Charity Porotesano (AS 12): currently works as a Truman-Albright Fellow at the Federal Office of Rural Health Policy. She graduated from Grinnell College in Iowa with a Bachelors of Arts in political science, and was the 2012 recipient of the prestigious Truman Scholarship. Since Charity’s return from college, Ms. Porotesano held the Youth Representative Seat on the National Marine Sanctuary of American Samoa (NMSAS) Advisory Council and taught the third grade at Matafao Elementary School in American Samoa. In the capacity of Youth Representative, she has volunteered for various Outreach programs that the Sanctuary has sponsored and coordinated hosting the Youth Ocean Summit as well as promoting Sanctuary sites to tourists. She also organized the first Youth Science Workshop, a program that promoted science careers to the students of American Samoa. The local TV station broadcasted the workshop and over 100 parents and students attended it. For her work at the Sanctuary, she was given the NMSAS 2014 Volunteer of the Year Award. In addition to this award, the Federation of American Scientists and the Pacific Islands Society recognized Charity’s commitment and dedication to her community and selected her to be an ambassador for the 2013 Pacific Young Leaders on Disarmament program.
Sam Ritholtz (NY 13): is the Václav Havel Human Rights Fellow at Perseus Strategies, a public interest law firm that specializes in international human rights. Prior to joining the Perseus Team, Samuel has conducted research in Africa, Asia, Europe, and South America on issues pertaining to the rights of marginalized populations. He is also a United Nations Youth Ambassador for Voices of African Mothers, an African non-profit organization that advocates for women and children. Samuel studied International Development Economics at Cornell University and concentrated in global health and African studies. In the future, he hopes to pursue a PhD and produce research that contributes to informed policy decisions in post-conflict areas.
Jacob Tobia (NC 13): is a writer and organizer committed to justice for gender non-conforming, genderqueer, and transgender people. They graduated Summa Cum Laude from Duke University in 2014 with a degree in Human Rights Advocacy, where they specialized in the history of the LGBTQ movement in South Africa from Apartheid to the present day. At Duke, Jacob served as the Vice President of Equity and Outreach for Duke Student Government, where they successfully lobbied for full inclusion of gender neutral housing and restrooms, pushed for comprehensive healthcare coverage for transgender students, mobilized the Duke community against anti-LGBT ballot initiatives in NC, and worked for socially responsible investing of Duke’s $6 billion endowment. In addition to campus organizing, Jacob worked at the Human Rights Campaign Foundation, the United Nations Foundation, Sonke Gender Justice Network, and the Gay and Lesbian Archives of South Africa over the course of their undergraduate career. In 2012, Jacob began blogging for The Huffington Post. Since then, their projects and writing have been featured on MSNBC, PolicyMic, The Nation, Huffpost Live, Thought Catalog, and many other outlets. They have also received multiple awards for their organizing work including the Benjamin N. Duke Scholarship, the Harry S. Truman Scholarship, the Oliver Koonz Human Rights Award, and the Campus Pride National Voice and Action Award. A native of Raleigh, North Carolina, Jacob enjoys good guacamole, craft supplies, hiking/backpacking and reading Judith Butler on the beach.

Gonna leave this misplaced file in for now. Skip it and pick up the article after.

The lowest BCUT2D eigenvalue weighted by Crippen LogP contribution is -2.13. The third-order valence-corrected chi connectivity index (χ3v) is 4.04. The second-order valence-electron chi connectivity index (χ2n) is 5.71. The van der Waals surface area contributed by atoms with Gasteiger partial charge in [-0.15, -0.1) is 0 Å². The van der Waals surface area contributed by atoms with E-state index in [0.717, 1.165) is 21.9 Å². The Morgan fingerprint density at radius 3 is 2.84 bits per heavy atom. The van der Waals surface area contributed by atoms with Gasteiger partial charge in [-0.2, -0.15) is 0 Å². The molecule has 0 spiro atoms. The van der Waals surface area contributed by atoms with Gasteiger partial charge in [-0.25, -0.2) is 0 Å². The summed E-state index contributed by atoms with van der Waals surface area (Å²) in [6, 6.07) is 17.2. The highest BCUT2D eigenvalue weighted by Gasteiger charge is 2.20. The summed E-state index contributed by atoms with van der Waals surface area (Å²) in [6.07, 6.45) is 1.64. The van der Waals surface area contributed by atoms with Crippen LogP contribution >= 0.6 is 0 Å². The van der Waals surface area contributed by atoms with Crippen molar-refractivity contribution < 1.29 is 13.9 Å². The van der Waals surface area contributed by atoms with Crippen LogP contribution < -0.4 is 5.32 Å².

Zach Wahls (IA 13): is a graduate of the University of Iowa, an advocate for LGBTQ rights, an Eagle Scout and the co-founder of Scouts for Equality, the national campaign to end discrimination in the Boy Scouts of America. His testimony about his two-mom family before the Iowa House Judiciary Committee was YouTube's most watched political video of 2011. He is a Truman Scholar and the author of the national bestseller My Two Moms: Lessons of Love, Strength and What Makes a Family.
If you have any questions, please email Andy Kirk or call him at 202.395.7432.